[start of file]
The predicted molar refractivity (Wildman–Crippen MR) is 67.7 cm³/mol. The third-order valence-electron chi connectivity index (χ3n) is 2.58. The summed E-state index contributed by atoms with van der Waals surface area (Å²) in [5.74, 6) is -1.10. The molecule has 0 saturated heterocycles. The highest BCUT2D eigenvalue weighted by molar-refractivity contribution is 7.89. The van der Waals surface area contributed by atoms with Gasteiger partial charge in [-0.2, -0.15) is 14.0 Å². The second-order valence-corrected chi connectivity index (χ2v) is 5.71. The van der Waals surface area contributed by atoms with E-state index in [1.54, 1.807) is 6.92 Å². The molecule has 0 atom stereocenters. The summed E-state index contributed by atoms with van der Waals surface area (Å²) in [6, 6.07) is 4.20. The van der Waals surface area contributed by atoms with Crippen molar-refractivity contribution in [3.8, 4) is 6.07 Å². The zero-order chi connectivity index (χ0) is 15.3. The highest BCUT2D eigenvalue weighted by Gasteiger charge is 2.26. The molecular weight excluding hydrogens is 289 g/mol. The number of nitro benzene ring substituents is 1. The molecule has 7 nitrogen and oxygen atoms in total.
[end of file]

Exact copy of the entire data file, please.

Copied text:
The predicted molar refractivity (Wildman–Crippen MR) is 67.7 cm³/mol. The third-order valence-electron chi connectivity index (χ3n) is 2.58. The summed E-state index contributed by atoms with van der Waals surface area (Å²) in [5.74, 6) is -1.10. The molecule has 0 saturated heterocycles. The highest BCUT2D eigenvalue weighted by molar-refractivity contribution is 7.89. The van der Waals surface area contributed by atoms with Gasteiger partial charge in [-0.2, -0.15) is 14.0 Å². The second-order valence-corrected chi connectivity index (χ2v) is 5.71. The van der Waals surface area contributed by atoms with E-state index in [1.54, 1.807) is 6.92 Å². The molecule has 0 atom stereocenters. The summed E-state index contributed by atoms with van der Waals surface area (Å²) in [6, 6.07) is 4.20. The van der Waals surface area contributed by atoms with Crippen molar-refractivity contribution in [3.8, 4) is 6.07 Å². The zero-order chi connectivity index (χ0) is 15.3. The highest BCUT2D eigenvalue weighted by Gasteiger charge is 2.26. The molecular weight excluding hydrogens is 289 g/mol. The number of nitro benzene ring substituents is 1. The molecule has 7 nitrogen and oxygen atoms in total.